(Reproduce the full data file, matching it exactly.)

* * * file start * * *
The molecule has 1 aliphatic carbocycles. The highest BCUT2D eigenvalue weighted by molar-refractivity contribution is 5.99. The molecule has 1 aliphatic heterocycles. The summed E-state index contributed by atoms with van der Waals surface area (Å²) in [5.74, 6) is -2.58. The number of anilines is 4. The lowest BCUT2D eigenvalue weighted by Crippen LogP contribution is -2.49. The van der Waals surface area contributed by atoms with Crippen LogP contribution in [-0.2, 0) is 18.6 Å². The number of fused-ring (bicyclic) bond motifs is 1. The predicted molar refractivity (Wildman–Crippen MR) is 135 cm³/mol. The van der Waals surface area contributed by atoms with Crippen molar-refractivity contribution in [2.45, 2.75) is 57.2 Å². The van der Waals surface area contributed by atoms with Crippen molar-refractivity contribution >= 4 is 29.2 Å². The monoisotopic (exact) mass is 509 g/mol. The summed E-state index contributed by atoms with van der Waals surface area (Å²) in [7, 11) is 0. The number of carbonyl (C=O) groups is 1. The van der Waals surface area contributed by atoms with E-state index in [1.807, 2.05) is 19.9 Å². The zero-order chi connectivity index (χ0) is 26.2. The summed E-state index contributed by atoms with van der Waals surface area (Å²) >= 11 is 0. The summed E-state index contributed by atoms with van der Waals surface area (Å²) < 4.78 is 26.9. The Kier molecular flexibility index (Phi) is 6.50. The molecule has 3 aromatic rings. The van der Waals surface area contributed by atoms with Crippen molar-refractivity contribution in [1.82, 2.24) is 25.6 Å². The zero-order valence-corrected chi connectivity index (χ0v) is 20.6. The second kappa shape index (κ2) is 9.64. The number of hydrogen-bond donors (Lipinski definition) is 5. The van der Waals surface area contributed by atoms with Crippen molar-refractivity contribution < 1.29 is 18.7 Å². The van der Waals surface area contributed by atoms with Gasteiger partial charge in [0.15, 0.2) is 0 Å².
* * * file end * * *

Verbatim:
The molecule has 1 aliphatic carbocycles. The highest BCUT2D eigenvalue weighted by molar-refractivity contribution is 5.99. The molecule has 1 aliphatic heterocycles. The summed E-state index contributed by atoms with van der Waals surface area (Å²) in [5.74, 6) is -2.58. The number of anilines is 4. The lowest BCUT2D eigenvalue weighted by Crippen LogP contribution is -2.49. The van der Waals surface area contributed by atoms with Crippen LogP contribution in [-0.2, 0) is 18.6 Å². The number of fused-ring (bicyclic) bond motifs is 1. The predicted molar refractivity (Wildman–Crippen MR) is 135 cm³/mol. The van der Waals surface area contributed by atoms with Crippen molar-refractivity contribution in [2.45, 2.75) is 57.2 Å². The van der Waals surface area contributed by atoms with Crippen molar-refractivity contribution >= 4 is 29.2 Å². The monoisotopic (exact) mass is 509 g/mol. The summed E-state index contributed by atoms with van der Waals surface area (Å²) in [7, 11) is 0. The number of carbonyl (C=O) groups is 1. The van der Waals surface area contributed by atoms with E-state index in [1.807, 2.05) is 19.9 Å². The zero-order chi connectivity index (χ0) is 26.2. The summed E-state index contributed by atoms with van der Waals surface area (Å²) >= 11 is 0. The summed E-state index contributed by atoms with van der Waals surface area (Å²) < 4.78 is 26.9. The Kier molecular flexibility index (Phi) is 6.50. The molecule has 3 aromatic rings. The van der Waals surface area contributed by atoms with Crippen molar-refractivity contribution in [1.82, 2.24) is 25.6 Å². The zero-order valence-corrected chi connectivity index (χ0v) is 20.6. The second kappa shape index (κ2) is 9.64. The number of hydrogen-bond donors (Lipinski definition) is 5. The van der Waals surface area contributed by atoms with Crippen molar-refractivity contribution < 1.29 is 18.7 Å². The van der Waals surface area contributed by atoms with Gasteiger partial charge in [0.15, 0.2) is 0 Å².